While I agree that parents still need adult time and dedicated time as a couple, the idea t
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Emily Tsesmeloglou
Feb 22, 2013 Emily Tsesmeloglou rated it really liked it  ·  review of another edition
Shelves: parenting
I really enjoyed Kevin Leman's Birth Order Book and his parenting advice there, so I was interested in reading more from him. I can't say that I totally agree with this book (e.g. his application of "discipline" to infants by leaving them with babysitters soon after birth), but I think I really benefited from reading about what he calls "reality discipline." I've grown wary of the Christian books that basically have a one-size-fits-all, spanking-is-the-only-way-in-every-situation position, so I ...more
Amanda Tranmer
Aug 29, 2015 Amanda Tranmer rated it really liked it  ·  review of another edition
I really like Dr. Leman's approach to discipline, his concept of "reality discipline" (letting children experience the natural consequences of their choices instead of "punishing" them or, conversely, bailing them out), his support of finding the authoratative ground between authoritarian parenting and permissive parenting. He strikes just the right note for me.
I read Have a New Kid By Friday several months before picking up this book, and I found most of this book covered the same ground in a
...more
Greg
Feb 13, 2014 Greg rated it really liked it  ·  review of another edition
I read Kevin's book a few years back and then read it again as my family grew and just read it a 3rd time as we hit the maturation point of family numbers to a comfy 6 kids...
I am a stay-at-home dad who works 2 nights a week as a therapist. We foster 2 little boys and I home-school 2 of my children (boys). I keep this book on my shelf to remind me that it's not all about me and that there is a point to all this... chaos; The keen desire for my wife and I to raise kids to be healthy, adaptable a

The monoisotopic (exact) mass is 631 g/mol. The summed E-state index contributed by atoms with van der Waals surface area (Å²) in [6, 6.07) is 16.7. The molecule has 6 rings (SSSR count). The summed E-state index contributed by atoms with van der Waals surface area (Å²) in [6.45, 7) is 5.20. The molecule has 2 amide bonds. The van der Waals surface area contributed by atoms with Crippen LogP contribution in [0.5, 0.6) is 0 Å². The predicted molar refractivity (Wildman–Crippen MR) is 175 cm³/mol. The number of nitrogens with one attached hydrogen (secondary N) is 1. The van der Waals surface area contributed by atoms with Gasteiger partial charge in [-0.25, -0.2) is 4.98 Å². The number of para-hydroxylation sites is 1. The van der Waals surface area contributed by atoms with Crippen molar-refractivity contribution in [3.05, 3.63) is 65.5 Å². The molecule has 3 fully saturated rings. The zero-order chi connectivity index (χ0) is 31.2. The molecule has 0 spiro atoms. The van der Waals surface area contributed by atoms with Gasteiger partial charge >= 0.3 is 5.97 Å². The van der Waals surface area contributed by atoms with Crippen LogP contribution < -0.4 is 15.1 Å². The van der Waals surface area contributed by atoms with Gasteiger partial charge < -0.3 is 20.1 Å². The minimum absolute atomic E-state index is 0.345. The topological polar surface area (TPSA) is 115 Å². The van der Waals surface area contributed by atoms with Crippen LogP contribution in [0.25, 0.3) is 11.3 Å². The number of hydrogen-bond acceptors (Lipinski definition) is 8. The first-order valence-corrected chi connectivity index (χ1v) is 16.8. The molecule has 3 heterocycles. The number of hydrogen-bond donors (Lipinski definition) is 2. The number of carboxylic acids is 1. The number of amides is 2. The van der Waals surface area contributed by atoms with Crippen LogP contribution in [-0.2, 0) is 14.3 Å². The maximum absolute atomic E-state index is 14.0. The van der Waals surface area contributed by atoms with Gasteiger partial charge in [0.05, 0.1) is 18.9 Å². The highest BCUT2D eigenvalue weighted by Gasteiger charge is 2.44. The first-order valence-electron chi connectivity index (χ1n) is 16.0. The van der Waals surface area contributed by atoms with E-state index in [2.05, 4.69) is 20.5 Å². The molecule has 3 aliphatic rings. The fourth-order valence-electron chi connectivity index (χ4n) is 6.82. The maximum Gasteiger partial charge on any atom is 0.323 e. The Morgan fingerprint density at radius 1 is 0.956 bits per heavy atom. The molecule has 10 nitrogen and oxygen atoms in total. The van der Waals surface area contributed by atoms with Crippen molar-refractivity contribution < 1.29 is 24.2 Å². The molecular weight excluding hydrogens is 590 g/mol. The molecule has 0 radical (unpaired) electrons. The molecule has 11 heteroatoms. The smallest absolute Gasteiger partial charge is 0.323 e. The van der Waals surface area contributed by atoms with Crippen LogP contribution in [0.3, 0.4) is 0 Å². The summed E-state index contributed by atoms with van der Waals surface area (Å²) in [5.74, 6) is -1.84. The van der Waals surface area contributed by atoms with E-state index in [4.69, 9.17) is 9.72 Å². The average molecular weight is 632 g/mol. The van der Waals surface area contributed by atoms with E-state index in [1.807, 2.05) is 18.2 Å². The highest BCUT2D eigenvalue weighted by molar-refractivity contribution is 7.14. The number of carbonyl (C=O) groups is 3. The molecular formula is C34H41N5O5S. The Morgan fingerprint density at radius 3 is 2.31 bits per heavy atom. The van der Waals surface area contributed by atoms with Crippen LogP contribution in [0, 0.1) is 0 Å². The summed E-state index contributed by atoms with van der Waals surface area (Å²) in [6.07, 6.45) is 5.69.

...more
Clair
Aug 28, 2008 Clair rated it liked it  ·  review of another edition
Shelves: self-help
Okay, I didn't read EVERY word of the book, but I got the jest of it- as a parent it's best to be somewhere in between authoritative and permissive. Leman promotes "reality discipline"- giving children the opportunity to make choices and learn from the natural consequences. He conveys the importance of loving and building up your children and making home a safe place to be.

I felt like I was reading lots of words but not getting lots of information. I wasn't fully appreciative of the author's sen
...more
Emily
Mar 20, 2009 Emily rated it really liked it  ·  review of another edition
Recommends it for: Parents
This book describes the way I want to parent. It takes you through "authoritarian" vs. "permissive" parents and the pitfalls. The author takes you through what he terms "reality discipline" about making logical consequences based on reality. He's really into holding children accountable, letting them make some decisions, and letting reality of life be the teacher (Think-teach them correct principles and let them govern themselves). He also talks about letting your children fail sometimes so that ...more